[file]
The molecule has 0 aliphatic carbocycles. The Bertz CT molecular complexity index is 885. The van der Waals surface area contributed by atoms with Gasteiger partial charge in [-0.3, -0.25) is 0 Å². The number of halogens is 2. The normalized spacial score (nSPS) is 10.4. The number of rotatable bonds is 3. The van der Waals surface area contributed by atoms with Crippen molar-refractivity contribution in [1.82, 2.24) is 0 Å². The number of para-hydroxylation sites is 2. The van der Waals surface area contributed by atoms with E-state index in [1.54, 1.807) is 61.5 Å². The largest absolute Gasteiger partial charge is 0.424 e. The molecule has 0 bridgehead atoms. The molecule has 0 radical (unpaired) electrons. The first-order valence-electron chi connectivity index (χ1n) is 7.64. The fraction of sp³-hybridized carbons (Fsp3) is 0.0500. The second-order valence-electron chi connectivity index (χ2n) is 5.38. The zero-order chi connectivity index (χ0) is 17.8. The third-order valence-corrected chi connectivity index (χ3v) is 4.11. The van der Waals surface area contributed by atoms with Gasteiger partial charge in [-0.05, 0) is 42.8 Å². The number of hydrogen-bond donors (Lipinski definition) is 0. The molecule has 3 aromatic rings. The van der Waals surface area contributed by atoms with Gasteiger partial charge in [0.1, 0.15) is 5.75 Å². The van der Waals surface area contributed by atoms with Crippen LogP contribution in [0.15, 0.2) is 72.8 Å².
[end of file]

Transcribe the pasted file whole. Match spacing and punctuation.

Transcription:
The molecule has 0 aliphatic carbocycles. The Bertz CT molecular complexity index is 885. The van der Waals surface area contributed by atoms with Gasteiger partial charge in [-0.3, -0.25) is 0 Å². The number of halogens is 2. The normalized spacial score (nSPS) is 10.4. The number of rotatable bonds is 3. The van der Waals surface area contributed by atoms with Crippen molar-refractivity contribution in [1.82, 2.24) is 0 Å². The number of para-hydroxylation sites is 2. The van der Waals surface area contributed by atoms with E-state index in [1.54, 1.807) is 61.5 Å². The largest absolute Gasteiger partial charge is 0.424 e. The molecule has 0 bridgehead atoms. The molecule has 0 radical (unpaired) electrons. The first-order valence-electron chi connectivity index (χ1n) is 7.64. The fraction of sp³-hybridized carbons (Fsp3) is 0.0500. The second-order valence-electron chi connectivity index (χ2n) is 5.38. The zero-order chi connectivity index (χ0) is 17.8. The third-order valence-corrected chi connectivity index (χ3v) is 4.11. The van der Waals surface area contributed by atoms with Gasteiger partial charge in [-0.05, 0) is 42.8 Å². The number of hydrogen-bond donors (Lipinski definition) is 0. The molecule has 3 aromatic rings. The van der Waals surface area contributed by atoms with Gasteiger partial charge in [0.1, 0.15) is 5.75 Å². The van der Waals surface area contributed by atoms with Crippen LogP contribution in [0.15, 0.2) is 72.8 Å².